Out-of-state students also call Dominican home
From left, Haley Taylor,Anastasia Zacour and Jessica Perri, all members of the Dominican University soccer team, are among many out-of-state students attending classes at the university. | Jon Langham~for Sun-Times Media
Updated: October 14, 2012 12:56PM
Though many may not realize it, Dominican University’s reach goes beyond Illinois. Students from all over the country enroll in its programs.
About 10 percent of Dominican students come from 30 different states, said Dominican Enrollment Management Senior Vice President Ray Kennelly.
“There are three major factors for out-of-state students to attend Dominican,” Kennelly said. “It is either for an academic program, Dominican’s proximity to Chicago, or for an athletic program.”
Academic programs most sought out by out-of-state students include apparel design, nutrition, and neuroscience. International students attend Dominican for its English Language Institute program, Kennelly said. The top three countries sending students to Dominican include Saudi Arabia, China, and India.
Sophomore Jessica Perri, from Dana Point, Calif., freshman Anastasia Zacour from El Paso, Texas, and sophomore Haley Tyler from Nenana, Alaska all chose to attend Dominican. Each heard about Dominican in very different ways, but all three are on the university’s women’s soccer team.
“I had a recruit who sent out a mass email to different coaches,” Zacour said. “Dominican was one of the ones that responded. That’s why I decided to come here.”
Zacour plays on the Dominican soccer team, as does Tyler, who also plays basketball. Tyler was registered on a site called North West Recruiting, and Dominican happened to see her profile. The basketball coach contacted her and she decided to come to Dominican to be a two-sport athlete.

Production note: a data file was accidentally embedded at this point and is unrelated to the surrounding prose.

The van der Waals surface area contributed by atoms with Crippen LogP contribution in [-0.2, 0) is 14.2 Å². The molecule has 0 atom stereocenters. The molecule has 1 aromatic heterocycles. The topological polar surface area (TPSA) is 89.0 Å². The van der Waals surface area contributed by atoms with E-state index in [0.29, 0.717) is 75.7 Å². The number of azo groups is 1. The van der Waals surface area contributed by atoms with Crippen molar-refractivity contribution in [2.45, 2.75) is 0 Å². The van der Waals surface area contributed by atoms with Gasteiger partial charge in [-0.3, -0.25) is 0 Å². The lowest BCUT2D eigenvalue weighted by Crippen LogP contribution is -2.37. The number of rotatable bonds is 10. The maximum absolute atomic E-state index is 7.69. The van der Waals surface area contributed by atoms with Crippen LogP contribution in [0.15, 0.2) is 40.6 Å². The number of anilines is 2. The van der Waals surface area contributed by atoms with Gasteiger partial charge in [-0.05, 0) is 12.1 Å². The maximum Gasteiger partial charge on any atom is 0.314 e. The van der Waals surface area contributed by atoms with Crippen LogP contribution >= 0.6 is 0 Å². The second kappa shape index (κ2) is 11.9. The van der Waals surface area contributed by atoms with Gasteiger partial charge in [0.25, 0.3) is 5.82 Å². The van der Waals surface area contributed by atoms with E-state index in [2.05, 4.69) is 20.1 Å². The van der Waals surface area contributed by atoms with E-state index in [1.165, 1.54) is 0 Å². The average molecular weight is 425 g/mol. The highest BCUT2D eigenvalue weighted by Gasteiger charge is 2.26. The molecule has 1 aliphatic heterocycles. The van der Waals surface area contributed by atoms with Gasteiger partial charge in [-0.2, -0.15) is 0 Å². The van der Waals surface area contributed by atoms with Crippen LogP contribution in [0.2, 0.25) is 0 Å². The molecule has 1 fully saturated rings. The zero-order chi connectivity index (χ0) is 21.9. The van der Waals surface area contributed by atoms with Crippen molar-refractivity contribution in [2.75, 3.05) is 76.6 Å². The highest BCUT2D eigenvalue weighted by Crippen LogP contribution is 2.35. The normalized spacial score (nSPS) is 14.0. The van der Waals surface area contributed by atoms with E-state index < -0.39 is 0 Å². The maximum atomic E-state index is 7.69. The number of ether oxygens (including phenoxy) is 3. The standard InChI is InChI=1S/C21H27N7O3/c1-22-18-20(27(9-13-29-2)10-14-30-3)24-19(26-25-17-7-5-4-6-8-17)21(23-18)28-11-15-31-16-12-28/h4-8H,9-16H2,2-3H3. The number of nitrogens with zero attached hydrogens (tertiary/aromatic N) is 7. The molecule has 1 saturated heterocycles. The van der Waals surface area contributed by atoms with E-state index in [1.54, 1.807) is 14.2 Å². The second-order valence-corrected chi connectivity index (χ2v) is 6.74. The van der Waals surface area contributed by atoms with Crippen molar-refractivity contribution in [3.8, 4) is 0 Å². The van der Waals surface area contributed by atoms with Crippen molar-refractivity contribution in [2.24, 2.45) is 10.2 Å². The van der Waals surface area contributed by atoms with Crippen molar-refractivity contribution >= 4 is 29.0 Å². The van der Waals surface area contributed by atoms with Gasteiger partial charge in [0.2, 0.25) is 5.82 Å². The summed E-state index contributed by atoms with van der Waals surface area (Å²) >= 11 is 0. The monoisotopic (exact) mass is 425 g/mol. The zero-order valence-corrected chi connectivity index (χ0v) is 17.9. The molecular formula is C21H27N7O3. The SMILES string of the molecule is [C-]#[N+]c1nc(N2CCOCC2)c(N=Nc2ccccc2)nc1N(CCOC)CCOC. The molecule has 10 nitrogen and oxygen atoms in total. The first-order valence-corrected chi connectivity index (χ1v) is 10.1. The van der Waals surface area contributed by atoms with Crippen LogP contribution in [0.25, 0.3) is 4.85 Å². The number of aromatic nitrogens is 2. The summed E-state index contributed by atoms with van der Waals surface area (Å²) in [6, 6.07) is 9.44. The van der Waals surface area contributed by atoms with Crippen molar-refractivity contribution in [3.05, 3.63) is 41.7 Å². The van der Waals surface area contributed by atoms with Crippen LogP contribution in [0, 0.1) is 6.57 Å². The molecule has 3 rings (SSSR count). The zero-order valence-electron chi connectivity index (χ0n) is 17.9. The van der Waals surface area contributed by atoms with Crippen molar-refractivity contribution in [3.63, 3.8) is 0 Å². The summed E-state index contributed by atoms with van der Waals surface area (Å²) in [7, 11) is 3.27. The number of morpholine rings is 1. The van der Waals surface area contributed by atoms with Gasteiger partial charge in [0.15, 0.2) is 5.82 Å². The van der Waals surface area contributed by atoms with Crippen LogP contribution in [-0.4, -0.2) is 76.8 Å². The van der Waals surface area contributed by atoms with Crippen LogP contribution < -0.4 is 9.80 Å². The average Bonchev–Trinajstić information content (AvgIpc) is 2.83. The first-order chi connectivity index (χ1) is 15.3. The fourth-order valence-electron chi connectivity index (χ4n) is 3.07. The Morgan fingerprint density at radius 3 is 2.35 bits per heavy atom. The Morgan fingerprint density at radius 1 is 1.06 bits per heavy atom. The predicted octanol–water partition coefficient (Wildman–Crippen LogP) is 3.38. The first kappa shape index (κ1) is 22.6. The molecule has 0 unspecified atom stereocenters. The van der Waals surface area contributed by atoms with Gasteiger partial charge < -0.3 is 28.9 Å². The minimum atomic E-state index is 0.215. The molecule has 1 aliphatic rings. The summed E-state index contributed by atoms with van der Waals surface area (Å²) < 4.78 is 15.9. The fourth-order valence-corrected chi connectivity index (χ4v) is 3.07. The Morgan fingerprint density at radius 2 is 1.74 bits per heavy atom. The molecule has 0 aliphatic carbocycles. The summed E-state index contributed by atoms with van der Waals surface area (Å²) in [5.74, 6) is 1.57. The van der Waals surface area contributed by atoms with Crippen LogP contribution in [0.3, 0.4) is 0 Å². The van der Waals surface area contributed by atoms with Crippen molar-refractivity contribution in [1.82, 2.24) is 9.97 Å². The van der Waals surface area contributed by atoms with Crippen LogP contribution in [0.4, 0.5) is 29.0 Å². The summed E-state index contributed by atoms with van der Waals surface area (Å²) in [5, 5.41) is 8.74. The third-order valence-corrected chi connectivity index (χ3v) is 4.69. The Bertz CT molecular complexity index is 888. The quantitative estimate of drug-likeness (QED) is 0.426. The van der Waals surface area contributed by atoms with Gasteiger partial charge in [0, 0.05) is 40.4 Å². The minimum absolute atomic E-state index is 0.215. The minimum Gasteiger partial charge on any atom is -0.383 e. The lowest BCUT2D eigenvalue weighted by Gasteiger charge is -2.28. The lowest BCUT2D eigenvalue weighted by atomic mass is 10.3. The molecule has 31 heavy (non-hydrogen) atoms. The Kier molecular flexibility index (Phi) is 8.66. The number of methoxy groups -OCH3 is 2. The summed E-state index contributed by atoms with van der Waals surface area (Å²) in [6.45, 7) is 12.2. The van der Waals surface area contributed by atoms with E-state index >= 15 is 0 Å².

“I wanted to go to college in Las Vegas,” Perri said. “But, my parents said no way. My parents suggested Chicago, because it has a great night life and city life, but not as risqué as Vegas. I decided to give it a try.”
For Tyler, being in Chicago was very different from Alaska.
“The biggest thing is the humidity; it’s killing me,” she said.
During the Alaskan winter, temperatures can be 50 below zero. Also, the towns in Alaska are much smaller than the Chicago area.
“Back home in Alaska, the towns are at least 40 minutes away from each other and there’s nothing in between,” Tyler said. “My graduating class was 31 kids.”
To help students orient to the area, Dominican’s introduction includes a trip on the CTA Green Line to show students how to maneuver their way downtown.
“We want students to increase their awareness,” Kennelly said.
In El Paso, Zacour said Mexican American heritage is more prevalent, since it’s only 10 minutes away from the Mexican border.
“Everywhere you go, people speak Spanish,” she said. “Here, people don’t even like spicy food.”
All three women travel home only for Christmas and summer vacation. Purchasing plane tickets is pricey. But they wouldn’t trade the experience.
“I think coming to Dominican and experiencing something new is probably one of the best decisions I’ve ever made,” Perri said. “To seize this opportunity is incredible because I couldn’t get it anywhere else.”~.